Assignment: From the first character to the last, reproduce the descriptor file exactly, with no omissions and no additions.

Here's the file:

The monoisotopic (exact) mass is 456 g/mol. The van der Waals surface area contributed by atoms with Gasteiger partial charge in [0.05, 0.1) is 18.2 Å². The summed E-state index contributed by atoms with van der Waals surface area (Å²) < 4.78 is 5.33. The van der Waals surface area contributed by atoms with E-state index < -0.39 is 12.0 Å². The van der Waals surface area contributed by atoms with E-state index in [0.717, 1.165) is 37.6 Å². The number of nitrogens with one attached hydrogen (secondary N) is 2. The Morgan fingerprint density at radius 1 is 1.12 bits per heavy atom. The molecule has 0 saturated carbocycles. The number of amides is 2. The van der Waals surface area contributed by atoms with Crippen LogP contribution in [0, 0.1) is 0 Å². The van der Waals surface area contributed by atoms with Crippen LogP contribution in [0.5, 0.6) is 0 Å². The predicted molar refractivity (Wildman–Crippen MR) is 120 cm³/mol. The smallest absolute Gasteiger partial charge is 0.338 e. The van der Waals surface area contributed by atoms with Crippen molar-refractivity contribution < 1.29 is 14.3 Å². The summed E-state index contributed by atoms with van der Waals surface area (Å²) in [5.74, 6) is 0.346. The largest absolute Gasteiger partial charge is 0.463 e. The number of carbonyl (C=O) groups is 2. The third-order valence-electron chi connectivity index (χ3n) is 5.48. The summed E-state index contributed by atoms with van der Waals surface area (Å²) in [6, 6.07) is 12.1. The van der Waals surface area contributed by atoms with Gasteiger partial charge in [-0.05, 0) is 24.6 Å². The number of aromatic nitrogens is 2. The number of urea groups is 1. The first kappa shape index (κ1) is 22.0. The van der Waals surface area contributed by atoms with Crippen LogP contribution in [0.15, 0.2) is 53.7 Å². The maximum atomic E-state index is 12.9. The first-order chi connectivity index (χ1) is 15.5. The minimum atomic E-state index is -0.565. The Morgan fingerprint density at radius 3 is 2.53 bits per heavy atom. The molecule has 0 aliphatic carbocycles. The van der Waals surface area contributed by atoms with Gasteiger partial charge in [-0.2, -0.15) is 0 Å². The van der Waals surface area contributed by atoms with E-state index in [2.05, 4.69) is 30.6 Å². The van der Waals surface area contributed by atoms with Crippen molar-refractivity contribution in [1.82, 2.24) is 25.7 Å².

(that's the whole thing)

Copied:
The monoisotopic (exact) mass is 456 g/mol. The van der Waals surface area contributed by atoms with Gasteiger partial charge in [0.05, 0.1) is 18.2 Å². The summed E-state index contributed by atoms with van der Waals surface area (Å²) < 4.78 is 5.33. The van der Waals surface area contributed by atoms with E-state index < -0.39 is 12.0 Å². The van der Waals surface area contributed by atoms with E-state index in [0.717, 1.165) is 37.6 Å². The number of nitrogens with one attached hydrogen (secondary N) is 2. The Morgan fingerprint density at radius 1 is 1.12 bits per heavy atom. The molecule has 0 saturated carbocycles. The number of amides is 2. The van der Waals surface area contributed by atoms with Crippen LogP contribution in [0, 0.1) is 0 Å². The van der Waals surface area contributed by atoms with Crippen LogP contribution in [0.5, 0.6) is 0 Å². The predicted molar refractivity (Wildman–Crippen MR) is 120 cm³/mol. The smallest absolute Gasteiger partial charge is 0.338 e. The van der Waals surface area contributed by atoms with Crippen molar-refractivity contribution < 1.29 is 14.3 Å². The summed E-state index contributed by atoms with van der Waals surface area (Å²) in [5.74, 6) is 0.346. The largest absolute Gasteiger partial charge is 0.463 e. The number of carbonyl (C=O) groups is 2. The third-order valence-electron chi connectivity index (χ3n) is 5.48. The summed E-state index contributed by atoms with van der Waals surface area (Å²) in [6, 6.07) is 12.1. The van der Waals surface area contributed by atoms with Gasteiger partial charge in [-0.05, 0) is 24.6 Å². The number of aromatic nitrogens is 2. The number of urea groups is 1. The first kappa shape index (κ1) is 22.0. The van der Waals surface area contributed by atoms with Crippen LogP contribution in [0.15, 0.2) is 53.7 Å². The maximum atomic E-state index is 12.9. The first-order chi connectivity index (χ1) is 15.5. The minimum atomic E-state index is -0.565. The Morgan fingerprint density at radius 3 is 2.53 bits per heavy atom. The molecule has 0 aliphatic carbocycles. The van der Waals surface area contributed by atoms with Gasteiger partial charge in [-0.2, -0.15) is 0 Å². The van der Waals surface area contributed by atoms with E-state index in [2.05, 4.69) is 30.6 Å². The van der Waals surface area contributed by atoms with Crippen molar-refractivity contribution in [1.82, 2.24) is 25.7 Å².